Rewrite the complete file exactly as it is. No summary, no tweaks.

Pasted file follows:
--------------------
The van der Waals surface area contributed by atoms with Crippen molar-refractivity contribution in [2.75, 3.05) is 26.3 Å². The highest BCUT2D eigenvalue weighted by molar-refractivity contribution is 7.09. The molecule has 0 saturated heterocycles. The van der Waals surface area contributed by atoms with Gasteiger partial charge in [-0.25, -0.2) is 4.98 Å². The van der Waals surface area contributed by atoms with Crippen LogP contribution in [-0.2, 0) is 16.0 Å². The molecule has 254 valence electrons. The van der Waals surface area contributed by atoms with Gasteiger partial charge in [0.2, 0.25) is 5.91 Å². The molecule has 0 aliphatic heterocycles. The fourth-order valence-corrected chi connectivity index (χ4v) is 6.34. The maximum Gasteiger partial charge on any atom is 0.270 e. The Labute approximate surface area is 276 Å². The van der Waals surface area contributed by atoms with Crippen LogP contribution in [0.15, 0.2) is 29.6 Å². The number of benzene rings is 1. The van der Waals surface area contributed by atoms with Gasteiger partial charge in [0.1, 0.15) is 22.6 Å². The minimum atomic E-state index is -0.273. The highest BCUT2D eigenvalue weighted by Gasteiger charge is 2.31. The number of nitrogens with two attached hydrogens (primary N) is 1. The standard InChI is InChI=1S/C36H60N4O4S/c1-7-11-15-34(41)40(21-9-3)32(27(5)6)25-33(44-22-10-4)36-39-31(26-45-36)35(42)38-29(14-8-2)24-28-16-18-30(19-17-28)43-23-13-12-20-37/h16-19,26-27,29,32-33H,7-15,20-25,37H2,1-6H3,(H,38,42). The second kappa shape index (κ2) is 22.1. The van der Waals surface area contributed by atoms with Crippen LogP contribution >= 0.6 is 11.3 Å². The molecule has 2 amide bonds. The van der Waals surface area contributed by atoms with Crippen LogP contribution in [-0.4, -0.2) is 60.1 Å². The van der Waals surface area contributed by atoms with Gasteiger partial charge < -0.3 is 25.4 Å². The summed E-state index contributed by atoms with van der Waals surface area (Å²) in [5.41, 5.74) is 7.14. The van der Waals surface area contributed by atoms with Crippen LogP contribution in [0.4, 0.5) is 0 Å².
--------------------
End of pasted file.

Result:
The van der Waals surface area contributed by atoms with Crippen molar-refractivity contribution in [2.75, 3.05) is 26.3 Å². The highest BCUT2D eigenvalue weighted by molar-refractivity contribution is 7.09. The molecule has 0 saturated heterocycles. The van der Waals surface area contributed by atoms with Gasteiger partial charge in [-0.25, -0.2) is 4.98 Å². The van der Waals surface area contributed by atoms with Crippen LogP contribution in [-0.2, 0) is 16.0 Å². The molecule has 254 valence electrons. The van der Waals surface area contributed by atoms with Gasteiger partial charge in [0.2, 0.25) is 5.91 Å². The molecule has 0 aliphatic heterocycles. The fourth-order valence-corrected chi connectivity index (χ4v) is 6.34. The maximum Gasteiger partial charge on any atom is 0.270 e. The Labute approximate surface area is 276 Å². The van der Waals surface area contributed by atoms with Crippen LogP contribution in [0.15, 0.2) is 29.6 Å². The number of benzene rings is 1. The van der Waals surface area contributed by atoms with Gasteiger partial charge in [0.1, 0.15) is 22.6 Å². The minimum atomic E-state index is -0.273. The highest BCUT2D eigenvalue weighted by Gasteiger charge is 2.31. The number of nitrogens with two attached hydrogens (primary N) is 1. The standard InChI is InChI=1S/C36H60N4O4S/c1-7-11-15-34(41)40(21-9-3)32(27(5)6)25-33(44-22-10-4)36-39-31(26-45-36)35(42)38-29(14-8-2)24-28-16-18-30(19-17-28)43-23-13-12-20-37/h16-19,26-27,29,32-33H,7-15,20-25,37H2,1-6H3,(H,38,42). The second kappa shape index (κ2) is 22.1. The van der Waals surface area contributed by atoms with Crippen LogP contribution >= 0.6 is 11.3 Å². The molecule has 2 amide bonds. The van der Waals surface area contributed by atoms with Crippen LogP contribution in [-0.4, -0.2) is 60.1 Å². The van der Waals surface area contributed by atoms with Gasteiger partial charge < -0.3 is 25.4 Å². The summed E-state index contributed by atoms with van der Waals surface area (Å²) in [5.41, 5.74) is 7.14. The van der Waals surface area contributed by atoms with Crippen LogP contribution in [0.4, 0.5) is 0 Å².